I have Big Plans for these nuts, if we ever do manage to shell them and extract any meat from the pile of shards. Don't look now, but it involves brittle...

Sunday, May 9, 2010

In Other News...

I think Netflix imagines my tastes to be more rareified than they are.

Does anyone else ever feel embarrassed to admit you are "not interested" in whatever worthy foreign film they've suggested, so that it continues to pop up every time you click on "Movies You'll <3 ?"


Circle of Friends

Y'know, this may seem strange but, any of you who read this, I feel like we're pals. So please do go ahead and friend me on FB, if you'd like. Because sometimes it feels like it's all folks I don't know and, ideally, it can actually be a good way to get to know people. Yes? No? Maybe?

I am inspired to say so because once, back when I didn't really understand how Facebook worked, I went ahead and "friended" a couple of strangers just because they were the only other folks who'd listed "The Pastels" as a musical favorite, and I sorta thought that's what one was supposed to do. Anyway, this was a few years ago now, but the other night, at the estimable Clean show at the Bell House, one of these gents approached me on the strength of our musical FB friendship, and he was utterly nifty in reality, and now I have a new sorta-friend, and none of this would have been possible without the good works of messrs Zuckerberg and Moskovitz. And in short I have a new appreciation for its benign capabiities, connectivity-wise.

And besides, I'd like to know you!

Mother's Day etc.

I once read somewhere (I say as if I don't know full well it was the American Spiritualism Society's web site) that a penchant for seasonal allergies can be an indication of psychic ability. If this is true, all I can say is half of New York City must be clairvoyant this week. "They" say it's a bad year for allergies (isn't it always?) and certainly an al fresco dinner the other night left my eyes streaming and my nose twitching. No hint of a sign from the other side, alas.

While I may not have communicated with the Beyond, I did see the Costume Institute at the Met, which is terrific, and marred only by the constant repetition of Lenny Kravitz's "American Woman" in the final room, which is wholly audible in the gift shop. Entertained brief fantasies of dressing like a Gibson Girl for 2010-11; decided I'm too old. Even more fascinating than the Costume Institute, I thought, was the show "Playing with Pictures: the Art of Victorian Photocollage." (Yes, these are images from the show.) It was apparently fairly commonplace to make collages of original drawing and watercolor with photographs - early scrap-booking, but far more whimsical and ornate and impressive than this implies. An outlet, one supposes, for all sorts of artistic talent - after all, every lady of the era could paint and draw, or at least was schooled in it.

In case you're wondering, yes, I did see these shows with my mother, following a lovely early brunch at Cafe Sabarsky and the receipt of a (very modest) tin of (American) caviar.

Things to think about: how do I shell the black walnuts I bought yesterday? And, what's the deal with Harmony Korinne's new film?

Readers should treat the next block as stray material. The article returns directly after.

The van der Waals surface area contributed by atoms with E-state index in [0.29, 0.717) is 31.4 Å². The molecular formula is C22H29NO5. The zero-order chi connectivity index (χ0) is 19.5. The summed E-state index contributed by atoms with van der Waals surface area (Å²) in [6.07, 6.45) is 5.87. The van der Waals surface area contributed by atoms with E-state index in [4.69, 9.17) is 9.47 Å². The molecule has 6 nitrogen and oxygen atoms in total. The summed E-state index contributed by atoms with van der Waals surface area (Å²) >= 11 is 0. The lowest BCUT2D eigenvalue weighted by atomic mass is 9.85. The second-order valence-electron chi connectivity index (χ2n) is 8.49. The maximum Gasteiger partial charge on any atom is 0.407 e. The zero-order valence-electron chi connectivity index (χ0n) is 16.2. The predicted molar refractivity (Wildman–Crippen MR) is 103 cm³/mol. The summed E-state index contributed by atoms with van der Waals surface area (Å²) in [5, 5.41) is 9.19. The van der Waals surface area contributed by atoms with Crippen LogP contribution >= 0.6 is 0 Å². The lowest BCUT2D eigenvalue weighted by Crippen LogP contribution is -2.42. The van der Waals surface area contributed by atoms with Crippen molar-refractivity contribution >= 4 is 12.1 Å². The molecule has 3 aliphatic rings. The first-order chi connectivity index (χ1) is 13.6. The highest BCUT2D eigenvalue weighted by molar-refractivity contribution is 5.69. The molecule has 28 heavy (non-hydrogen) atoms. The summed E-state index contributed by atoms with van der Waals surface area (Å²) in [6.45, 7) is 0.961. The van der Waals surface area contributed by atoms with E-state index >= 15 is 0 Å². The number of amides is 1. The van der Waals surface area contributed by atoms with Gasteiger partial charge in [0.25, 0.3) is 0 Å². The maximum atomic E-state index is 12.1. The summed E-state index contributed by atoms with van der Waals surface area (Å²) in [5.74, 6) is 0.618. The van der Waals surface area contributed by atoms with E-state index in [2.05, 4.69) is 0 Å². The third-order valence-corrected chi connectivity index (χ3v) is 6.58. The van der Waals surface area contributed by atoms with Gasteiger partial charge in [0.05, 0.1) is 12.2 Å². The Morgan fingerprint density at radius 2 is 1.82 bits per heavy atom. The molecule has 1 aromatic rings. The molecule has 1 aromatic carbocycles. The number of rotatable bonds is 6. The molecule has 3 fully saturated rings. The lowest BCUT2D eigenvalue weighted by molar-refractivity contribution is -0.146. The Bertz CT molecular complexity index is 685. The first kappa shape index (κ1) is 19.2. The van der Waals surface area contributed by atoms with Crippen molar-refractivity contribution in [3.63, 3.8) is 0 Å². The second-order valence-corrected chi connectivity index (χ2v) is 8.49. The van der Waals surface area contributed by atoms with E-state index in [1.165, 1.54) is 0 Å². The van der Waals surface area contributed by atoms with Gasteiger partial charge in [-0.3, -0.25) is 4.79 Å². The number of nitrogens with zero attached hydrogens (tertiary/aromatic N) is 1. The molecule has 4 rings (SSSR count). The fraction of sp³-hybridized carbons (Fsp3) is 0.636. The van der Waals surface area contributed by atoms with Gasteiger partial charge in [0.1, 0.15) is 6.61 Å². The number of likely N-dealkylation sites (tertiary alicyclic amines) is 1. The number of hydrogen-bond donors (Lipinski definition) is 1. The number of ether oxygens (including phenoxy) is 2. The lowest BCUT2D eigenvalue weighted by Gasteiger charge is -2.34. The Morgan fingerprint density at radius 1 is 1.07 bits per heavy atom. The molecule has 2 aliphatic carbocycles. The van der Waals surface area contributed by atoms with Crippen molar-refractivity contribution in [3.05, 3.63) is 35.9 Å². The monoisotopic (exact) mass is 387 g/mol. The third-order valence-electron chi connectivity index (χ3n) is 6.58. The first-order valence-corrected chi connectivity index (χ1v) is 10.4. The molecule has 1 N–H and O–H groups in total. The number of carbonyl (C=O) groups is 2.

Wednesday, May 5, 2010

I am being assigned a new senior "friend." Provided my latest background check comes up clean and my references don't reveal a hitherto unsuspected penchant for elder-abuse, by this time next week I will have met an elderly woman in the East 50's with a distaste for conservative politicians and a love of modern art and 19th century opera. I don't yet know her name, but have a sneaking suspicion that in terms of Jewishness and vintage it won't be too dissimilar to my own.

I sort of pity this unnamed woman for the weight of expectation already resting on her frail shoulders. She think she's signing on for an hour of conversation a week; little does she know I have her pegged as my Salvation.

After Anthony (my last friendly-visiting friend) died, I hesitated to ask for another. Not merely because it seemed disrespectful, but also because I thought it would be unfair to form a connection with someone and then kill myself, which was what I had ever-present in mind at the time.

I'm as low these days as I've ever been, but fighting it's much better. And I have great hopes of gaining Perspective and Wisdom and Friendship from someone who's Lived Life. And it's all very unfair and quite preposterous.

I should also know better. Anthony was a lovely person, but Tuesdays with Morrie this was not. My total ignorance of cars was a constant disappointment to him, even though he was very polite about it and listened to my stumbling readings from Car and Driver with good grace. (He'd been an automotive inspector.) Mostly, we watched TV. Sometimes we listened to the Andrea Bocelli CDs I gave him. I don't know how much he enjoyed it, actually.

The social worker says that this lady and I will be "a perfect match." I feel like a lousy ambassador for youth, but if we both moderate our expectations, maybe it'll work out. I'm learning that this may be a big part of being in the world. So she, at any rate, will probably already know that.

Tuesday, May 4, 2010

Happy All the Time

Birthday! I was all down about it...why?! It's a beautiful day, my friends and acquaintances are amazing, and there's a whole 'nother year to begin. I mean, ask me again in an hour, but as of 3:23, the year is just fine. "Surprise location" for dinner, I'll let you know.